Make decent games. Supply decent demos (What's happened to them? You think I will risk my PC and cash on your dodgy coding and idea of gameplay without having a quick jaunt first?). Stop paying for FMV and ads that look so unlike the game they have to have a disclaimer. Stop paying for DRM that's about as much use as a chocolate teapot in a heatwave. Price reasonably, so I don't WANT to give it away, and people *won't* buy a secondhand copy of it because it's not worth the difference between that and a new one, and so I can buy 2, 3, 4 copies for friends. Make it replayable (not the same enemies in the same location every single time). Make it not take up 10% of my disk space so it's the first candidate for culling. Put it on lots of platforms so I end up buying it for my phone too.
Then go look at the "indie" market, see that they've done ALL of those things and have stolen all the revenue from big studios by doing just that, even to the point of "pay what you want" and giveaways (just got a free key for Faerie Solitaire from the developer - ended up paying for another for my girlfriend in appreciation because she liked the game).
Your second-hand market wasn't the downfall of your game. It was your poor attempt at hitting the first-hand market and severely stripping them of value that did that. At that point, you'd ONLY consider looking at second-hand or your mates copies. If it was really any good, both you and your friend and the guy who sold the game would have wanted to hang onto it.
I'll tell you where all my "game" money goes nowadays:
- Humble Bundles
- Indie games
- Steam sales
And most of the things I buy *are* single-player. I don't even own most of the big titles of the last five years.
Start making things that people DON'T want to re-sell the second they get hold of them, or can't complete in an afternoon. But, of course, that's HARD. This guy did it once. You'd think he'd know that it was harder to do than just knocking up a formulaic, unoriginal modern game with pretty graphics.
Braben claimed the price of new games would have come down a long time ago
He also has a bridge he would like to sell.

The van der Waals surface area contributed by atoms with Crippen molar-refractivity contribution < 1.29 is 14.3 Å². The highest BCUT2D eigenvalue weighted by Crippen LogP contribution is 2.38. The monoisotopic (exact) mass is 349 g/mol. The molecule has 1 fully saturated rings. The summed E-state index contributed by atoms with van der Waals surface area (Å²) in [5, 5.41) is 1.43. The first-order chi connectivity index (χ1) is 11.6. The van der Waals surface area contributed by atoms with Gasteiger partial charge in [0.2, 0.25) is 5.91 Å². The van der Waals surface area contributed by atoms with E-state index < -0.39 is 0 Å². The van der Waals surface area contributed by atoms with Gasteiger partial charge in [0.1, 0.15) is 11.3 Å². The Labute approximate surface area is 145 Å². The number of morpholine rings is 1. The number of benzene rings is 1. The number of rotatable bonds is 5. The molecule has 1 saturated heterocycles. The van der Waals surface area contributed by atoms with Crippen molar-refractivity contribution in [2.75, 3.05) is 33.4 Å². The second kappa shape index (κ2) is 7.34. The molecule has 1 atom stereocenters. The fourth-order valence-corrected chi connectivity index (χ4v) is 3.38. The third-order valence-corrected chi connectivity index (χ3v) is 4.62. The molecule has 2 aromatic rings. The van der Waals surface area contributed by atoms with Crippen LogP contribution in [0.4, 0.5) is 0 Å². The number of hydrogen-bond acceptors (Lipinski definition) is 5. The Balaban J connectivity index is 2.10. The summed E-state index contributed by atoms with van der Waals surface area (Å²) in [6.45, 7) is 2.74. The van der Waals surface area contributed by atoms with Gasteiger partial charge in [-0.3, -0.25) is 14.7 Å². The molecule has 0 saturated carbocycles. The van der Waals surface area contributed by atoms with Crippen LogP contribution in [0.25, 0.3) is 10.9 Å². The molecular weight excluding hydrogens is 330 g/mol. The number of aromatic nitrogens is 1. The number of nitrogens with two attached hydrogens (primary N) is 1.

Go get a grip, Mr Braben
"Second hand cars sales are ruining new cars! Manufacturers demand a cut!"
"Second hand book sales are ruining new books! Publishers demand a cut!"
"Second hand clothes sales are ruining new clothes! Tailors demand a cut!"
"Second hand DVDs sales are ruining new DVDs! Distributors demand a cut!"
Once I buy a thing, it is *MINE*. Doctrine of first sale (or whatever the Yanks call it).
I will agree - the second hand market is ruining the market for vastly over-hyped, over-budget AAA titles. But just because the market decides that you product is a bit crap is not excuse to try and curtail the market - change the product! Trying to destroy the free-market is the tactic of the RIAA, BPI, MPAA etc.
Why the hell should I pay £40+ for a game when I can get totally ace games from the likes of the Humble Bundle?
Braben and Bell started something amazing with the original "Elite"...how the mighty have fallen.
"the price of new games would have come down a long time ago if the industry was getting a share of the revenue from used game sales"
...more games would have been sold if they hadn't been such greedy b'stards in the first place and priced the games at a more sensible price. Falling revenue is rarely countered effectively by upping the sales price.
...if the games actually had replay value then gamers might keep the games and not return them after completing them in 6 hours
...95% of the budget wasn't be spent on visual effects, instead producing games that a gamer might want to play for longer as once you've watched a movie you tend not to need to watch it again. (similar to the above point admittedly)
And then do the same for cars, so manufacturers get a cut of second hand sales as well.
Also, I recycle toilet wastes as compost, should I send money to the food industry, you know, to make sure the can survive?